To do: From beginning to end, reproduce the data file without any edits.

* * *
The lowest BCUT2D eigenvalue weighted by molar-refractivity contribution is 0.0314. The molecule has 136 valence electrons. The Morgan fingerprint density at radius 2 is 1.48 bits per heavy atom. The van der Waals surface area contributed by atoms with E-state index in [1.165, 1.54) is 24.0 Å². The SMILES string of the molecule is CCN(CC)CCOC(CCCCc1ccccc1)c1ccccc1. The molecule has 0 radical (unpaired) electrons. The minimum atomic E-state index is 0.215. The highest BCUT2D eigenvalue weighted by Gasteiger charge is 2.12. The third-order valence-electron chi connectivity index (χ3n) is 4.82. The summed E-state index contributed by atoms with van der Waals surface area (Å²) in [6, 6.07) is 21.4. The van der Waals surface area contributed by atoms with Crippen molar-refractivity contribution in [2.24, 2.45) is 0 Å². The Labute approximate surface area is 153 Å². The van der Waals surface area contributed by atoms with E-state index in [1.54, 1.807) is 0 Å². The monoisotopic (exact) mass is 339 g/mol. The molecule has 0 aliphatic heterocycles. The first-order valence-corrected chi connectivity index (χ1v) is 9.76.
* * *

The lowest BCUT2D eigenvalue weighted by molar-refractivity contribution is 0.0314. The molecule has 136 valence electrons. The Morgan fingerprint density at radius 2 is 1.48 bits per heavy atom. The van der Waals surface area contributed by atoms with E-state index in [1.165, 1.54) is 24.0 Å². The SMILES string of the molecule is CCN(CC)CCOC(CCCCc1ccccc1)c1ccccc1. The molecule has 0 radical (unpaired) electrons. The minimum atomic E-state index is 0.215. The highest BCUT2D eigenvalue weighted by Gasteiger charge is 2.12. The third-order valence-electron chi connectivity index (χ3n) is 4.82. The summed E-state index contributed by atoms with van der Waals surface area (Å²) in [6, 6.07) is 21.4. The van der Waals surface area contributed by atoms with Crippen molar-refractivity contribution in [2.24, 2.45) is 0 Å². The Labute approximate surface area is 153 Å². The van der Waals surface area contributed by atoms with E-state index in [1.54, 1.807) is 0 Å². The monoisotopic (exact) mass is 339 g/mol. The molecule has 0 aliphatic heterocycles. The first-order valence-corrected chi connectivity index (χ1v) is 9.76.